[RFC1577] M. Laubach.  "Classical IP and ARP over ATM". January 1994.

   [RFC1661] W. Simpson. "The Point-to-Point Protocol (PPP)". July 1994.

   [RFC1750] D. Eastlake, S. Crocker, J. Schiller, "Randomness
   Recommendations for Security", December 1994 (this will be obsoleted
   soon... check before submitting to RFC editor)

   [RFC1981] J. McCann, S. Deering, J. Mogul. "Path MTU Discovery for IP
   version 6".  August 1996.

   [RFC2246] T. Dierks, C. Allen. "The TLS Protocol Version 1.0".
   January 1999.

   [RFC2364] G. Gross et al. "PPP Over AAL5". July 1998.

   [RFC2393] A. Shacham et al. "IP Payload Compression Protocol
   (IPComp)". December 1998.

   [RFC2394] R. Pereira. "IP Payload Compression Using DEFLATE".
   December 1998.

   [RFC2395] R. Friend, R. Monsour. "IP Payload Compression Using LZS".
   December 1998.

   [RFC2440] J. Callas et al. "OpenPGP Message Format". November 1998.

   [RFC2507] M. Degermark, B. Nordgren, S. Pink. "IP Header
   Compression".  February 1999.

   [RFC2508] S. Casner, V. Jacobson. "Compressing IP/UDP/RTP Headers for
   Low-Speed Serial Links". February 1999.

   [RFC2581] M. Allman, V. Paxson, W. Stevens. "TCP Congestion Control".
   April 1999.

   [RFC2406] S. Kent, R. Atkinson. "P Encapsulating Security Payload
   (ESP)". November 1998.

   [RFC2616] R. Fielding et al. "Hypertext Transfer Protocol --
   HTTP/1.1". June 1999.

   [RFC2684] D. Grossman, J. Heinanen. "Multiprotocol Encapsulation over
   ATM Adaptation Layer 5". September 1999.

   [RFC2686] C. Bormann, "The Multi-Class Extension to Multi-Link PPP",
   September 1999.

   [RFC2687] C. Bormann, "PPP in a Real-time Oriented HDLC-like
   Framing", September 1999.

   [RFC2689] C. Bormann, "Providing Integrated Services over Low-bitrate
   Links", September 1999.

   [RFC2914] S. Floyd. "Congestion Control Principles". September 2000

   [RFC2988] V.Paxson, M. Allman. "Computing TCP's Retransmission
   Timer". November 2000.

   [RFC3095] C. Bormann, ed., C. Burmeister, M. Degermark, H. Fukushima,
   H. Hannu, L-E. Jonsson, R. Hakenberg, T. Koren, K. Le, Z. Liu, A.
   Martensson, A. Miyazaki, K. Svanbro, T. Wiebke, T. Yoshimura, H.
   Zheng, "RObust Header Compression (ROHC): Framework and four
   profiles: RTP, UDP, ESP, and uncompressed", July 2001.

   [RFC3096] M. Degermark, ed., "Requirements for robust IP/UDP/RTP
   header compression", July 2001.

   [RFC3168] K. Ramakrishnan, S. Floyd, D. Black, "The Addition of
   Explicit Congestion Notification (ECN) to IP", September 2001.

   [Schneier1] Schneier, Bruce, Applied Cryptography: Protocols,
   Algorithms and Source Code in C (John Wiley and Sons, October 1995).

   [Schneier2] Schneier, Bruce, Secrets and Lies: Digital Security in a
   Networked World (John Wiley & Sons, August 2000).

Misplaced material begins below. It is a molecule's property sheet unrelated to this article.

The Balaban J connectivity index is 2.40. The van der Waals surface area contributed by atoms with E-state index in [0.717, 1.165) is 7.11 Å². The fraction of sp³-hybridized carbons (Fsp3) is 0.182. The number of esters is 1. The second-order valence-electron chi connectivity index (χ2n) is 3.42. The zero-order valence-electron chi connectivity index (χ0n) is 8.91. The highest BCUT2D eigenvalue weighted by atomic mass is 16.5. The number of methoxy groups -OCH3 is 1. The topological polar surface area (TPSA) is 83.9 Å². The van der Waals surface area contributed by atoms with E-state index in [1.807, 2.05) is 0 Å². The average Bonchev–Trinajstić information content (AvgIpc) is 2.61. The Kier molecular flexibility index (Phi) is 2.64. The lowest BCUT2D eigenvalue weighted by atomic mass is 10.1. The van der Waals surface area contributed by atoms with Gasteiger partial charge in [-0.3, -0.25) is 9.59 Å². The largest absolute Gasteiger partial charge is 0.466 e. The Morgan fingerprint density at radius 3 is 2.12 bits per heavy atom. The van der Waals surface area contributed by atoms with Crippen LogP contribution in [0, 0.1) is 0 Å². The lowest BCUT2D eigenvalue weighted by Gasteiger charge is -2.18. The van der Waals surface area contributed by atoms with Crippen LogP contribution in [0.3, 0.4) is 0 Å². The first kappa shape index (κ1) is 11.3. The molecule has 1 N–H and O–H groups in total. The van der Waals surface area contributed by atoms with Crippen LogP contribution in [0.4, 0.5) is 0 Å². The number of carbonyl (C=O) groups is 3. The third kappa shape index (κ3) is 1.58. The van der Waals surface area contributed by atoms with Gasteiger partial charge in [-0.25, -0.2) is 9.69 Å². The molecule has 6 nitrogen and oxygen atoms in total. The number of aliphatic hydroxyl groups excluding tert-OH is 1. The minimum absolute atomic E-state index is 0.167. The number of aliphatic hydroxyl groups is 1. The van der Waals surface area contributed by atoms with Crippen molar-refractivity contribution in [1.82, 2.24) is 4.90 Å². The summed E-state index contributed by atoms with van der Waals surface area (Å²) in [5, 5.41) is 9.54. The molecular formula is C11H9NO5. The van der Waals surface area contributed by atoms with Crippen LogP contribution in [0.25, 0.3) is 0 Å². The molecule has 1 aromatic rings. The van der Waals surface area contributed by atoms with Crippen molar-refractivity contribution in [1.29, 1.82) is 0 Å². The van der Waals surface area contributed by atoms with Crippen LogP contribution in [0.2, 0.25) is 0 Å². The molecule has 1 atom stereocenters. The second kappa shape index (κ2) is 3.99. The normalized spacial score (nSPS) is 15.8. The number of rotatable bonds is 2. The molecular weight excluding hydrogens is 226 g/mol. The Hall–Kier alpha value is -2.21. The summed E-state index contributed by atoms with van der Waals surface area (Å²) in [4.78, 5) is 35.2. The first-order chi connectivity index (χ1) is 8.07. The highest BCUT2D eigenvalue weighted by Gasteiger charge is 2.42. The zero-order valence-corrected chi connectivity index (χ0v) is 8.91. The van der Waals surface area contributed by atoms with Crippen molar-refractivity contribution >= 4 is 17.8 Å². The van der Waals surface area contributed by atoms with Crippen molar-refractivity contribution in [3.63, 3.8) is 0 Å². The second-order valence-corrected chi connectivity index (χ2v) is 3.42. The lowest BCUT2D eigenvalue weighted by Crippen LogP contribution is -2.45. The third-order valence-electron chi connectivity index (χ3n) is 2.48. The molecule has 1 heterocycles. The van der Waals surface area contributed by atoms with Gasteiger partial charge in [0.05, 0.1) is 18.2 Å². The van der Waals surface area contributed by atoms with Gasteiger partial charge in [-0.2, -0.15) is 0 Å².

[Schneier3] Schneier, Bruce "Why Cryptography is Harder Than it

   [SP2000] "When the CRC and TCP Checksum Disagree", Jonathan Stone &
   Craig Partridge, ACM CCR p309-321, September 2000,

   [SRC81] Jerome H. Saltzer, David P. Reed and David D. Clark, "End-to-
   End Arguments in System Design".  Second International Conference on
   Distributed Computing Systems (April, 1981) pages 509-512. Published
   with minor changes in ACM Transactions in Computer Systems 2, 4,
   November, 1984, pages 277-288. Reprinted in Craig Partridge, editor
   Innovations in internetworking. Artech House, Norwood, MA, 1988,
   pages 195-206. ISBN 0-89006-337-0.

   [SSH] OpenSSH project web page,

   [SSL2]   Hickman, Kipp, "The SSL Protocol", Netscape Communications
   Corp., Feb 9, 1995.

   [SSL3]   A. Frier, P. Karlton, and P. Kocher, "The SSL 3.0 Protocol",
   Netscape Communications Corp., Nov 18, 1996.

   [Stevens94] R. Stevens, "TCP/IP Illustrated, Volume 1," Addison-
   Wesley, 1994 (section 2.10).

   [TCPF98] Dong Lin and H.T. Kung, "TCP Fast Recovery Strategies:
   Analysis and Improvements", IEEE Infocom, March 1998.  Available
   from: "

   [WFBA2000] David Wagner, Jeffrey S. Foster, Eric Brewer and Alexander
   Aiken, "A First Step Toward Automated Detection of Buffer Overrun
   Vulnerabilities", Proceedings of NDSS2000, or


   This document would not have been possible without the contributions
   of a great number of people in the Performance Implications of Link
   Characteristics Working Group.  In particular, the following people
   provided major contributions to this document: Carsten Bormann, Gorry
   Fairhurst, Aaron Falk, Dan Grossman, Reiner Ludwig, Jamshid Mahdavi,
   Saverio Mascolo, Gabriel Montenegro, Marie-Jose Montpetit, Joe Touch
   and Lloyd Wood.

Authors'  Addresses:

   Phil Karn, editor (